Organ Donation Week – Meet our new SNOD, Noelle Melarkey09/09/2020
Meet the new Western Trust Specialist Nurse in Organ Donation (SNOD) Noelle Melarkey, based in the South West Acute Hospital, Enniskillen
How long have you been in you current role as the new Specialist Nurse in Organ Donation based at South West Acute Hospital?
I have been in my current post for one year. The training period takes six months. It involves a cohort training program, which is a mixture of classroom, interactive learning and close mentorship within the various ICU Departments in Northern Ireland, gaining hands on experience in real clinical practice.
Your Career before becoming a Specialist Nurse in Organ Donation?
I began my career as a student nurse in 1997 in Queens University based in Altnagelvin Hospital.
I qualified in 2000 and took up my first nursing post in the Tyrone County Hospital in Theatres. I remained in a Theatre role moving to Erne Hospital, and then onto the South West Acute Hospital. I have worked in a variety of different specialities including general, ENT, gynae and obstetrics, paediatric general, dental, emergency/trauma and day case, over the past 18 yrs, before finishing as a Deputy Theatre Sister.
Last year, I was successful in gaining a post as the SNOD in the SWAH site. A role I was very interested in for many years.
What made you decide to become a SNOD?
It was an area of nursing I was always interested in. From a theatre perspective, I was in awe of the donors and families being able to think of others during this difficult time in their own lives. Whilst working in theatre, I had the opportunity of helping facilitate a few of the retrieval operations. Watching the joint effort and skills of the retrieval surgeons, SNODS and other members of the team carefully and respectfully organising, planning and operating to retrieve the organs for transplantation that would go on to save the lives of others. This always astounded me.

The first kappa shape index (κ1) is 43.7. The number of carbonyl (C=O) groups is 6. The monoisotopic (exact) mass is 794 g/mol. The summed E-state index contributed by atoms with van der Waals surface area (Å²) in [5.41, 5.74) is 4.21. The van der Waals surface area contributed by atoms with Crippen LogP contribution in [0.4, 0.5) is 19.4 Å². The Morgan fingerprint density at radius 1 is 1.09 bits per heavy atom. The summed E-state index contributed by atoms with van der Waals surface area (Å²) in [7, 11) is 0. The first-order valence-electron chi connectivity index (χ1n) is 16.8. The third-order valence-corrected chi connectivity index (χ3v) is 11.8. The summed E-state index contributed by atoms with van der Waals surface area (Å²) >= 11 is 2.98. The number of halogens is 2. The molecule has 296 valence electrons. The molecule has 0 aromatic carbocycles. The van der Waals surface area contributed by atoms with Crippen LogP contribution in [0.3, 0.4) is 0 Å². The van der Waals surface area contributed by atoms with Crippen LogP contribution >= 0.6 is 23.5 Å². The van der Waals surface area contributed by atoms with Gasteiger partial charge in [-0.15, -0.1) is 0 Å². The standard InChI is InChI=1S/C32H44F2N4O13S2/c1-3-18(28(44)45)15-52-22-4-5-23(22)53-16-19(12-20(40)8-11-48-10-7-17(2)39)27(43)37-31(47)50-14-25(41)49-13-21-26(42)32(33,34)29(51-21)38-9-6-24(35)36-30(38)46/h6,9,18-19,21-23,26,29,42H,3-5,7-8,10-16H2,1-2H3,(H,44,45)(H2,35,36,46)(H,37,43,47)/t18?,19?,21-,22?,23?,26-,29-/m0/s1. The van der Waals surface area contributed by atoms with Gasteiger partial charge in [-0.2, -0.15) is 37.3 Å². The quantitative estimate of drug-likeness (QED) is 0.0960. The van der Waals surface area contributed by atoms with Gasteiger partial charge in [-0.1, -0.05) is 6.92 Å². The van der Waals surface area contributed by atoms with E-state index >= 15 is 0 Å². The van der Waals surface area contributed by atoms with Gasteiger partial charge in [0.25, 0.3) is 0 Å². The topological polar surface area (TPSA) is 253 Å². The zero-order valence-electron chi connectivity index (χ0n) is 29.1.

I knew then it was a career I wanted to pursue in the future.
What is the role of the SNOD?
We provide End of Life Care (EOLC) options. Organ donation can bring great comfort to some families following the death of their loved one.
We support the family to make the right decision for them by providing information on Organ Donation. It is always helpful when the family know their loved ones wishes when asked to make these decisions.
When the family honour their loved ones wishes or decide on their behalf it would be something they would have wanted, the SNOD plans and organises all aspects of the donation process.
Within my embedded role, I deliver teaching, organ donation promotion and support to the critical care staff to identify and refer patients when they have the potential to become an organ donor.
Are there any moments that you have found particularly challenging and/or rewarding about your new role?
It is a truly unique and inspiring role to have. It’s a privilege to be able to help families in such difficult times. Organ donation doesn’t lessen the pain a family feels when they loss someone they love, however having something positive coming from tragedy can be comforting for them.
Without the Organ Donor, there would be no story, no hope no transplants. But when there is an Organ Donor, life springs from death, sorrow turns to hope and a terrible loss becomes a gift.” #shareyourwishes.